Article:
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BASIC CONCEPTS 31 when the benefits are indirect, is also far from easy. For experimental biomedical research, benefits are often thought of as improved medi- cal treatments for illnesses or disabilities. Yet a major issue for clinical trials of experimental drugs or devices is that participants may con- fuse research with medical care and expect an immediate benefit to themselves when such benefit may not be likely even if the participant receives the experimental treatment and not a placebo. For most, if not all, SBES research, there is usually little direct ben- efit to participants in the sense that the results of the research will be of immediate help to them, but SBES and biomedical research can provide two other kinds of benefits. The first type of benefit is when knowledge about humans and human societies helps decision making in the public and private sectors by individuals, households, businesses, organizations, and governments. For example, from psychological re- search much has been learned about the human brain and the kinds of stimuli that are essential to the development of cognitive, social, and emotional skills. This knowledge has been used by parents, educators, and others to help children grow. From economic decision-making research, knowledge has been gained about how people respond to financial incentives. This knowledge has been used to craft policies to encourage saving. From survey research have come indicators of consumer spending and confidence in the economy that are important forecasters of economic growth or recession. A second type of benefit in much SBES and biomedical research comes from the study procedure. This type includes such benefits as the opportunity for education and gaining access to information (e.g., information about nutrient contents of foods in a study of food-buying patterns of low-income families or resources for child-rearing advice in a study of mother-child interactions) and the opportunity to earn the esteem of other participants and the research team. These kinds of benefits can be meaningful to participants and help build positive long-term relationships with a research program (see Sieber, 1992:Ch. 91. MINIMAL RISK Driven primarily by the nature of the IRB process, a normative "minimal-risk" construct has evolved. It plays a central role in the sequential decisions by IRBs regarding the type of review for each pro- tocol. If the protocol involves research with human participants (see Chapter 6), the first decision is whether the IRB will exempt the pro- tocol from review. If the first decision is to review the protocol, the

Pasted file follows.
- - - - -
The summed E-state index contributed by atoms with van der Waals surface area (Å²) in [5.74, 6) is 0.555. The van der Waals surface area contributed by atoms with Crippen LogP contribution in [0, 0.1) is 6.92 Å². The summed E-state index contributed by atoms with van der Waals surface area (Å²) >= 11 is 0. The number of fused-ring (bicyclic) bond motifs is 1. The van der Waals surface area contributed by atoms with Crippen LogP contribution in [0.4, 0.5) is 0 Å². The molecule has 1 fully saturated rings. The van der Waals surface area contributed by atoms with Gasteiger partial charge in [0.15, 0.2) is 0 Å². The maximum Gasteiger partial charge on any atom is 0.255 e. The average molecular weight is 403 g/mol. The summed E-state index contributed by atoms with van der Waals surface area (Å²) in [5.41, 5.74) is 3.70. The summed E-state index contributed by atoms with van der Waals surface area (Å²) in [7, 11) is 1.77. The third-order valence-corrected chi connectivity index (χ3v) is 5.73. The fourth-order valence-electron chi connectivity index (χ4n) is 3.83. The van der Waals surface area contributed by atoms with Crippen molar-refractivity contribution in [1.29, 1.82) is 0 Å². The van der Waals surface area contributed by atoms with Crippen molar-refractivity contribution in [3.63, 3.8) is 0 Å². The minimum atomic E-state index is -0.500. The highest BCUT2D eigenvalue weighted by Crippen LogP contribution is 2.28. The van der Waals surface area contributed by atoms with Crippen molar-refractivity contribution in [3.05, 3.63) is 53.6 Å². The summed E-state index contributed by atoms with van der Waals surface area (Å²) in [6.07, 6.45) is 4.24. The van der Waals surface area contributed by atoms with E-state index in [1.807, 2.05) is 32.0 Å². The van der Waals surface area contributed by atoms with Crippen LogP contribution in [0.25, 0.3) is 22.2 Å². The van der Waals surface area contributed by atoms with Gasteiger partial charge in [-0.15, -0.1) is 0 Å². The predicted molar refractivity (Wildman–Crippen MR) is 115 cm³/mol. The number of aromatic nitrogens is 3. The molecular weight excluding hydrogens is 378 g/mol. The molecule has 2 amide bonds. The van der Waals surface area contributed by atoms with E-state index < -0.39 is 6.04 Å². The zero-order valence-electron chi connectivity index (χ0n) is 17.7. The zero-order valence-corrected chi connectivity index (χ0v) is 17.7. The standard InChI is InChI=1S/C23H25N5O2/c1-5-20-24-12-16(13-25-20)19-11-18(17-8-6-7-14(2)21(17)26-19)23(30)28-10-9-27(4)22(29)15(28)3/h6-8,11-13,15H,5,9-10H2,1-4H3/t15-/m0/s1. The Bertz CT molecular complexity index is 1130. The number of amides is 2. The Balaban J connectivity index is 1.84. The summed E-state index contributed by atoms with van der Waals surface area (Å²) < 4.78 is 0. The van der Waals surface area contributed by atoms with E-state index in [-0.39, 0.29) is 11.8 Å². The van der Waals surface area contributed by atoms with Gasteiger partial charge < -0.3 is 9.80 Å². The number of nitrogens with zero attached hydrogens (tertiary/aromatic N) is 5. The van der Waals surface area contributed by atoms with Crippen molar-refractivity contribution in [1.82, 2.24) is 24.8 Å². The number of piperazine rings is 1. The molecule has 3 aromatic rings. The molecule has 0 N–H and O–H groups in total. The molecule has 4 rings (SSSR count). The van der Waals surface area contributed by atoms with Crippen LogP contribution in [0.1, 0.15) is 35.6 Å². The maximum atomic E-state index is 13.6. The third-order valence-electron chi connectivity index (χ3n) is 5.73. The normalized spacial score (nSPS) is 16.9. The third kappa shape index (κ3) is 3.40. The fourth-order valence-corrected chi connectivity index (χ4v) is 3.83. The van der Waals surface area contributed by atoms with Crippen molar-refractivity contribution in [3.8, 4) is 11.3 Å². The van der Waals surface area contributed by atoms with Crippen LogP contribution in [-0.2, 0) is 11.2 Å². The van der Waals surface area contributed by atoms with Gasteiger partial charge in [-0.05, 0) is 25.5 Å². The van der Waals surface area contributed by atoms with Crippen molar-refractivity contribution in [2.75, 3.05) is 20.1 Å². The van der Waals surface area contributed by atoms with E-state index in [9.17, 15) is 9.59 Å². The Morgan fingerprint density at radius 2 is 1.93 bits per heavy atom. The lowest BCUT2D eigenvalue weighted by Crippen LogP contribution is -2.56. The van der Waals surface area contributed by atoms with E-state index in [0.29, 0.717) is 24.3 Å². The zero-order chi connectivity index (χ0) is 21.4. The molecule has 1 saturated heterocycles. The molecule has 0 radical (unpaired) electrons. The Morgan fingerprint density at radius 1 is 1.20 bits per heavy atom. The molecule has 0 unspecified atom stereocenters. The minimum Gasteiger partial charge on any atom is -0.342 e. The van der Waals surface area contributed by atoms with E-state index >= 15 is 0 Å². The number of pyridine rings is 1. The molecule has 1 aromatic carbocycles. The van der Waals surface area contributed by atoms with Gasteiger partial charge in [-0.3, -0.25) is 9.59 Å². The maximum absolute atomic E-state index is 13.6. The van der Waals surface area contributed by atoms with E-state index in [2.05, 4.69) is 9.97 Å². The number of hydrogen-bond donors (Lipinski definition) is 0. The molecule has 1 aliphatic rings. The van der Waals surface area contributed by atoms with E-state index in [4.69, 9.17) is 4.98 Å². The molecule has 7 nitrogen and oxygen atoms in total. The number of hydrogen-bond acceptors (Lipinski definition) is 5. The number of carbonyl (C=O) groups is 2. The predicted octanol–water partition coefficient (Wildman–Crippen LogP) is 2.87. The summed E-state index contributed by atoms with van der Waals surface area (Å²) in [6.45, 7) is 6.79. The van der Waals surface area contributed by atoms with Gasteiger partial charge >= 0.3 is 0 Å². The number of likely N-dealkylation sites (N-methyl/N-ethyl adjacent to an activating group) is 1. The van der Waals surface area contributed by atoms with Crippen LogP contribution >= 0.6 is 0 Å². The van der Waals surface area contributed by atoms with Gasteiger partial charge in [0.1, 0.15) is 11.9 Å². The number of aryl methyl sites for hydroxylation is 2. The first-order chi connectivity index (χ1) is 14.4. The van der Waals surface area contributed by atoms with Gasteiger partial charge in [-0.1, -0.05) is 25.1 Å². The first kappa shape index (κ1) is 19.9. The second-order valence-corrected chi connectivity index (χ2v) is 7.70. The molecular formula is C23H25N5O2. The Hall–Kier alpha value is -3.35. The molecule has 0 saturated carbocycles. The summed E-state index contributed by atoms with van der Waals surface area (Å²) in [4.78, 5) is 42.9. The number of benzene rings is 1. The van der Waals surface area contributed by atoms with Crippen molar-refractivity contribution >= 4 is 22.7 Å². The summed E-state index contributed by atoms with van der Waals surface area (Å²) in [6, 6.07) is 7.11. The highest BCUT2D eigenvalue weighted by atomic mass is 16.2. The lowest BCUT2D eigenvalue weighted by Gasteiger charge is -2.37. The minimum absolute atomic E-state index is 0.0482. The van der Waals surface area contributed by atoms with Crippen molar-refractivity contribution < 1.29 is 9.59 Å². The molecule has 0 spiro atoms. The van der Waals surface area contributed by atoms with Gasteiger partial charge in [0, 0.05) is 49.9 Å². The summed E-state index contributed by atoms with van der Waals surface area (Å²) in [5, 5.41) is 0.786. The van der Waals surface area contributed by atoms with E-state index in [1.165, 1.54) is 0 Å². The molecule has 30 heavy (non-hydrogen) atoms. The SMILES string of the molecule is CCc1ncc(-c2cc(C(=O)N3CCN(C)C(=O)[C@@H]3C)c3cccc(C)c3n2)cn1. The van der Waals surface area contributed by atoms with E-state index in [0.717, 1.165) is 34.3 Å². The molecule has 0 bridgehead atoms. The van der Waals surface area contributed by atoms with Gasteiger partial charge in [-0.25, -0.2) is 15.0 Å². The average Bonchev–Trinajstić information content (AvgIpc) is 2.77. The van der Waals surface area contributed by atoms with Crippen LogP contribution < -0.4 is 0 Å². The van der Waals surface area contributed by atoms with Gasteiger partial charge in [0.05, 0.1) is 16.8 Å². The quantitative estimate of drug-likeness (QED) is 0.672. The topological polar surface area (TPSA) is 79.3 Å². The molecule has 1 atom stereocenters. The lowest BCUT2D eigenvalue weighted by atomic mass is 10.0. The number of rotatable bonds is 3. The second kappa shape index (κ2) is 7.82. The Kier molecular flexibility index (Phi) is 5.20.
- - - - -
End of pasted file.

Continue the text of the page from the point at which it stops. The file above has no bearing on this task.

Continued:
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32 PROTECTING PARTICIPANTS AND FACILITATING SOCIAL ACID BEHAVIORAL SCIENCES RESEARCH next decision is whether the IRB will conduct an expedited review or a full committee review. The latter is required when the protocol is not eligible for exemption and the IRB determines that it involves more than minimal risk. Having determined the type of review, the IRB then must conduct that review to evaluate the research practices and procedures of the protocol as they relate to the ethical treatment of human participants, including judgments about the key practices dis- cussed earlier informed consent, balancing of risks and benefits, se- lection, and confidentiality considering both the vulnerability of the population of interest and who is being invited to participate in the study. IRBs must impose stringent requirements for informed consent when the IRB judges a protocol to be more than minimal risk. The Common Rule (45 CFR 36.102i) defines "minimal risk" to mean that "the probability and magnitude of harm or discomfort anticipated in the research are not greater in and of themselves than those ordinar- ily encountered in daily life or during the performance of routine phys- ical or psychological examinations or tests." Beyond that definition, little concrete guidance is available to IRBs for determining minimal risk. Moreover, the definition itself is ambiguous in several respects. For example, a "routine" psychological test may be of more than minimal risk when it is performed on severely depressed people. Furthermore, different populations experience different risks in daily life for exam- ple, the risks that combat soldiers willingly accept as part of training are much greater than the risks that white-collar workers would ac- cept as part of their jobs. Also, some populations (e.g., poor children in bad neighborhoods) experience high levels of risk in their daily lives through no choice of their own. Not surprisingly, views differ on what constitutes minimal risk. The National Human Research Protections Advisory Committee Social and Behavioral Science Working Group recently attempted to define mini- mal risk as meaning "that the worst harm that could occur in a study should not be very serious even if many subjects experience it, and, if the harm is serious, then the probability of any given subject expe- riencing it should be quite low."2 This formulation suggests not only that projects posing no or minor harm to participants and having a low probability that harm will occur are minimal risk, but also that projects posing no or minor harm to participants and having a high- probability that harm will occur are minimal risk. Recent guidance from the National Science Foundation (2002:9) agrees, noting, in par- 2This is a draft statement; see http://www.asanet.org/public/humanresearch/ riskharmO2.html [4/10/03].